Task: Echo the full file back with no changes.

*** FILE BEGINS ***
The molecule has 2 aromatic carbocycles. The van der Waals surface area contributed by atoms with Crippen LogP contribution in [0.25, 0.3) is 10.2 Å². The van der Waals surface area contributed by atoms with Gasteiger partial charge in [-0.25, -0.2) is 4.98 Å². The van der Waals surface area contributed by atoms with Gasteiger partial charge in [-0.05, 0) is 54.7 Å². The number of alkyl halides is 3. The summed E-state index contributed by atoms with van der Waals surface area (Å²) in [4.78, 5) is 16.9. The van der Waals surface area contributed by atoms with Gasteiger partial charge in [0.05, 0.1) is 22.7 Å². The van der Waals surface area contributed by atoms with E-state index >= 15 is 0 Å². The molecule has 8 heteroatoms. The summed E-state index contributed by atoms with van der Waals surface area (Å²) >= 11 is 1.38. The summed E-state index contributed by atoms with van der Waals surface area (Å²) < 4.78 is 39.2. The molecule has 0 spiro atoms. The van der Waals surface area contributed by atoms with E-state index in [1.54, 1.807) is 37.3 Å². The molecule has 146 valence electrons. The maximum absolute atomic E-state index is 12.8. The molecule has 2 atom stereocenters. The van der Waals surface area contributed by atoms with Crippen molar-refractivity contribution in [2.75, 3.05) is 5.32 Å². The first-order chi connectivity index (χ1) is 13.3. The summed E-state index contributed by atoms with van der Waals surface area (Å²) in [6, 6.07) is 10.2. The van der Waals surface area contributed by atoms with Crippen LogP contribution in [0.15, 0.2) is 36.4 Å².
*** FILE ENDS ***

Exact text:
The molecule has 2 aromatic carbocycles. The van der Waals surface area contributed by atoms with Crippen LogP contribution in [0.25, 0.3) is 10.2 Å². The van der Waals surface area contributed by atoms with Gasteiger partial charge in [-0.25, -0.2) is 4.98 Å². The van der Waals surface area contributed by atoms with Gasteiger partial charge in [-0.05, 0) is 54.7 Å². The number of alkyl halides is 3. The summed E-state index contributed by atoms with van der Waals surface area (Å²) in [4.78, 5) is 16.9. The van der Waals surface area contributed by atoms with Gasteiger partial charge in [0.05, 0.1) is 22.7 Å². The van der Waals surface area contributed by atoms with E-state index >= 15 is 0 Å². The molecule has 8 heteroatoms. The summed E-state index contributed by atoms with van der Waals surface area (Å²) >= 11 is 1.38. The summed E-state index contributed by atoms with van der Waals surface area (Å²) < 4.78 is 39.2. The molecule has 0 spiro atoms. The van der Waals surface area contributed by atoms with E-state index in [1.54, 1.807) is 37.3 Å². The molecule has 146 valence electrons. The maximum absolute atomic E-state index is 12.8. The molecule has 2 atom stereocenters. The van der Waals surface area contributed by atoms with Crippen molar-refractivity contribution in [2.75, 3.05) is 5.32 Å². The first-order chi connectivity index (χ1) is 13.3. The summed E-state index contributed by atoms with van der Waals surface area (Å²) in [6, 6.07) is 10.2. The van der Waals surface area contributed by atoms with Crippen LogP contribution in [0.15, 0.2) is 36.4 Å².